We are all familiar with the way hashtags can create movements, and #ownvoices is one of those movements. #Ownvoices defines for readers books about marginalized characters that are actually written by marginalized authors, as opposed to, say, a white author co-opting a person of color’s experience.
The multi-talented author Lyn Miller-Lachmann has written from both sides of this argument. I was curious what she thought about writing across races and experiences, as well as her view on the #ownvoices movement. Her answers provide some insight into what’s respectful within the boundaries, and why problems with writing outside of one’s own “voice” can occur.
GLB: I love that you write from the autism spectrum (Rogue) and cross culturally (Gringolandia, Surviving Santiago). You’ve been diagnosed with Asperger’s syndrome, but you’re not from the Latin culture from which you’ve written. How do you feel about this political and social climate of #ownvoices, or writing from your “place” in the world only? Do you feel it’s limiting?
LML: This is a complicated question. I think the two most important reasons for #ownvoices are the preponderance of bad representations by outsiders that have become part of the canon—and this is a major problem for books with autistic characters because the early books were bestsellers and award winners and so problematic (see Elizabeth Bartmess’s review of The Curious Incident of the Dog in the Nght-Time in Disability in KidLit, for instance)—and the way in which non-#ownvoices books by bestselling authors have hoovered up scarce publishing slots, leaving marginalized authors unable to sell their work.
When I started writing Gringolandia, and then Surviving Santiago as the sequel, the circumstances were somewhat different. I lived within a refugee community in Madison, Wisconsin in the 1980s and then spent time in Chile, where I observed the transition from dictatorship to democracy. My Chilean friends at the time asked me to write the book, because, as they said, “We want you to tell the people in your country what happened to us” as a result of the CIA bringing Pinochet to power. In fact, several of them were angry with me because I failed to find a publisher for the book for many years; they thought I would self-publish it because that’s much more common and respected in Chile than in the U.S. Given that Isabel Allende, Antonio Skármeta, and others were publishing fiction set in Chile during the dictatorship, I didn’t feel I was taking a slot away from anyone else but rather bringing their story—and the U.S.’s role in it—to a wider audience.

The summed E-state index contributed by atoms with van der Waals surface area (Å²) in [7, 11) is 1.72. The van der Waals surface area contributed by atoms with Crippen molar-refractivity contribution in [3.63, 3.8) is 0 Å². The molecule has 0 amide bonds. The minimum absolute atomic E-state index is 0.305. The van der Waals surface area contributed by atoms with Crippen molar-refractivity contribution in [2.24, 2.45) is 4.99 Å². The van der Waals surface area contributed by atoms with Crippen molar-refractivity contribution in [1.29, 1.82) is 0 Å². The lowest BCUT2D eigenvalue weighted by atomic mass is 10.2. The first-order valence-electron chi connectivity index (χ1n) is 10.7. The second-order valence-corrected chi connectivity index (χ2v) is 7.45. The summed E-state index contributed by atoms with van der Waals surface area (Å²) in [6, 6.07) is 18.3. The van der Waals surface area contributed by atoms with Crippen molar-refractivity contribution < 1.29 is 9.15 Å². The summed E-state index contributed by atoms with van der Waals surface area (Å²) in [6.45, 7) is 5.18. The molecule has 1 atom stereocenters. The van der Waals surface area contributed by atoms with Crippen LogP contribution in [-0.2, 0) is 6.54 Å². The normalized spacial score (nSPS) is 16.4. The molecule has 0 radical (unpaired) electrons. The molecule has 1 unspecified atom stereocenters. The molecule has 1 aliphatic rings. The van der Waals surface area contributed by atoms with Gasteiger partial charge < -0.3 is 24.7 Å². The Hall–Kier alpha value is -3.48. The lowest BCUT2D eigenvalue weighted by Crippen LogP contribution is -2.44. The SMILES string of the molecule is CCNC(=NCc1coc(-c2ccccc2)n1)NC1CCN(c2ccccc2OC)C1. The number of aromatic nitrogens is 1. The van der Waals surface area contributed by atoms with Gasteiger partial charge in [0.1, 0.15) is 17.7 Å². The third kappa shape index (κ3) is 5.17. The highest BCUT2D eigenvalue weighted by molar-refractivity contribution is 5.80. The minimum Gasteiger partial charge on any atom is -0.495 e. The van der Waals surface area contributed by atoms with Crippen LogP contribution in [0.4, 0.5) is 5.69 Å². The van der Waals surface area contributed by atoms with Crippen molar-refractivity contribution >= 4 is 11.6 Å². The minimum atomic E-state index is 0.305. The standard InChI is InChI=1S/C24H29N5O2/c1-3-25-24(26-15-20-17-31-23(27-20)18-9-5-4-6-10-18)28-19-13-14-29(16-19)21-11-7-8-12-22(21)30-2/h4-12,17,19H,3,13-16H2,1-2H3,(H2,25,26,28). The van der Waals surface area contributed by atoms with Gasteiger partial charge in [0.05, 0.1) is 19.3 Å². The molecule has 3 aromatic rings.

While it’s important to do the research necessary to write outside one’s lane, it’s even more important to be aware of one’s motivation. Why do you want to tell someone else’s story? Will your writing this book deny an opportunity to someone else from a marginalized group? What are you willing to do to make sure an aspiring marginalized writer has a chance? At this point, I would rather serve as the translator for an #ownvoices writer from Latin America, which is something I’m in fact doing now for a Cuban author who’s trying to publish in English in the U.S., where he now lives. We haven’t had much luck yet with U.S. publishers, but he adapted the novel into a screenplay, which I also translated, and it has garnered a lot of interest.
GLB: You’re a translator as well as a novelist. How did you get so involved in Latin cultures and language?
LML: I was a language ace in high school and did a study abroad mini-semester in Spain during my junior year, an experience I wrote about for YARN several years ago. Teaching in a high school with a predominantly Puerto Rican student body, alongside a Puerto Rican colleague rekindled my interest in Spanish as well as Latin American history, music, and culture. So when I arrived in Madison in 1983, I sought out Latin American New Song concerts and attended other cultural and political events. Then, when my family moved to the Albany, New York area, I became the assistant host of a weekly radio show of Latin American and Iberian music, poetry, and history on WRPI, “Los Vientos del Pueblo.” As part of my duties, I translated songs and poems and read the translations over the air. And when my husband won a Fulbright Teaching Fellowship and we moved to Lisbon, Portugal for half a year in 2012, I learned Portuguese and continued my studies (and my translation of songs from Brazil and Portugal) upon my return.
GLB: You’re also a teacher and editor, among other things. Do you find it difficult to wear so many hats? How do you manage?
LML: I think that to survive as a creative person today, one has to wear a lot of hats, because when one opportunity fizzles out, there have to be others waiting. Several years ago, I taught a number of one-off and semester-long workshops at the middle and high school level, but the organizers moved away and the programs ended. This year, more than half of my income has come from translation, but last year I had only one small translation project. For the past couple of years, I’ve made good money doing sensitivity readings from autism, and while I appreciate the income, I hope that sometime soon, my #ownvoices novels will find a publishing home.
In all this, my one constant is writing fiction. I’m always working on new projects and trying new things to develop my craft and explore moments in history with resonance today.
Lyn Miller-Lachmann is the author of Rogue (Nancy Paulsen Books, 2013), the story of a eighth grader with undiagnosed Asperger’s and an X-Men obsession, in search of a friend and her own special power. Lyn has also written the historical YA novel Gringolandia (Curbstone, 2009) and its companion, Surviving Santiago (Running Press, 2015) and translated the picture book The World in a Second (Enchanted Lion, 2015) by Isabel Minhós Martins and Bernardo Carvalho from Portuguese to English.